Wednesday, June 24, 2015

Oct 1 EMV Credit Card Switch - More Deflation Evidence

For the last 40 years, the banks could book the profits and socialize the losses of credit card fraud for the simple reason the credit was mal-credit, that is it cost them nothing.  Since they made the credit out of thin air, they actually lost nothing to fraud.  The banks simply kept creating more credit to cover their losses, and prices went up to pass the losses onto the consumer.  How much fraud occurred meant nothing to the banks, we consumers would ultimately cover it with higher prices when next we shopped.

We now have hyperinflation in mal-credit where those who qualify for credit either don't want it or use bene-credit, and those who do not qualify, overrated borrowers like students, home and car buyers and corporations are snapping it up for those purposes.  (Home buyers are a special case, they are secondary, with real incomes but based on the false economy, in any case paying waaaay to much.)

So knowing full well a bust is coming, and no longer able to pass on the losses through mal-credit inflation, the banks have come up with a change that suits them in a delflationary economy;

Credit card fraud is the merchants problem, not the banks, unless you upgrade to new technology:
Right now, if you process a fraudulent card, the card issuer absorbs the cost, whether it be Bank of America, Chase, Capital One, etc. After the “liability shift” hits, if someone pays with a fraudulent chip card and you haven’t upgraded to an EMV reader yet, the liability falls on you. The card issuer is off the hook.
Of course the switch is voluntary, so who cares?  Well, voluntary for now, as always (but recall the new risk).  But wait, 
Moreover, U.S. banks and card companies will not issue personal identification numbers (PINs) with the new credit cards, an additional security measure that would render stolen or lost cards virtually useless when making in-person purchases at a retail outlet. Instead, they will stick with the present system of requiring signatures.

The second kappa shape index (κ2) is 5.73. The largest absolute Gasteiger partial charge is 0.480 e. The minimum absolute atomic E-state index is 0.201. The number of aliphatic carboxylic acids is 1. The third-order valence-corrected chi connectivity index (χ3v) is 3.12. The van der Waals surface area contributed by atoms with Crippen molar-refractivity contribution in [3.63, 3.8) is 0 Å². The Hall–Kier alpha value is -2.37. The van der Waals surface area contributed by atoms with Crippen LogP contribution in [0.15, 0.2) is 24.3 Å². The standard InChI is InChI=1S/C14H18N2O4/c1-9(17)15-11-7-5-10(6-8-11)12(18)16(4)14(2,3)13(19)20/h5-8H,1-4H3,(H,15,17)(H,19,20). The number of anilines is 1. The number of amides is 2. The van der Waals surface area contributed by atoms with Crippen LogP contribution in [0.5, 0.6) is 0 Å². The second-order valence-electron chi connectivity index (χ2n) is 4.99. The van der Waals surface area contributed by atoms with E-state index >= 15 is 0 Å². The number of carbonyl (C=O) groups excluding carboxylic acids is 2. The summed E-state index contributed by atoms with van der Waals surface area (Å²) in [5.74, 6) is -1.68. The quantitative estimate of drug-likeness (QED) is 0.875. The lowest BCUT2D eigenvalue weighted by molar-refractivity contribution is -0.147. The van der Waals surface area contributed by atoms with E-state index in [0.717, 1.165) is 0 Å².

So we are going to a system, and putting in that real cost to retailers, and mal-credit funded to bankers for a system that does not work?  Sounds about right...

The liability issue has engendered anger on the part of some retailers, but it has also provided an incentive for compliance with the new standards.
"When banks and card companies are only concerned about shifting the liability to the retailer, you have to comply first," Brooks Brothers Chief Executive Officer Claudio Del Vecchio said. "And then think of solutions that will fix your problems."

As to small business,

Anne Manion, owner of the women's clothing and accessories boutique Girl Hour said she doesn't think small businesses are as exposed to data breaches as large retailers are, but she is still thinking about reaching out to her bank about upgrading terminals at two of her stores.
"The cost implications are important and I'm going to wait and see if by the end of the year there is a way to rent these terminals instead of buying them," she said. Manion already pays a $500 fee every month for the two card terminals she now has.

I've had a merchant account with Wells Fargo for over a decade associated with my online business, feeding the beast.  Today I stop accepting credit cards, you can create a PO, have me bill you, or mail me a check.  In a year I'll report the resulting differences

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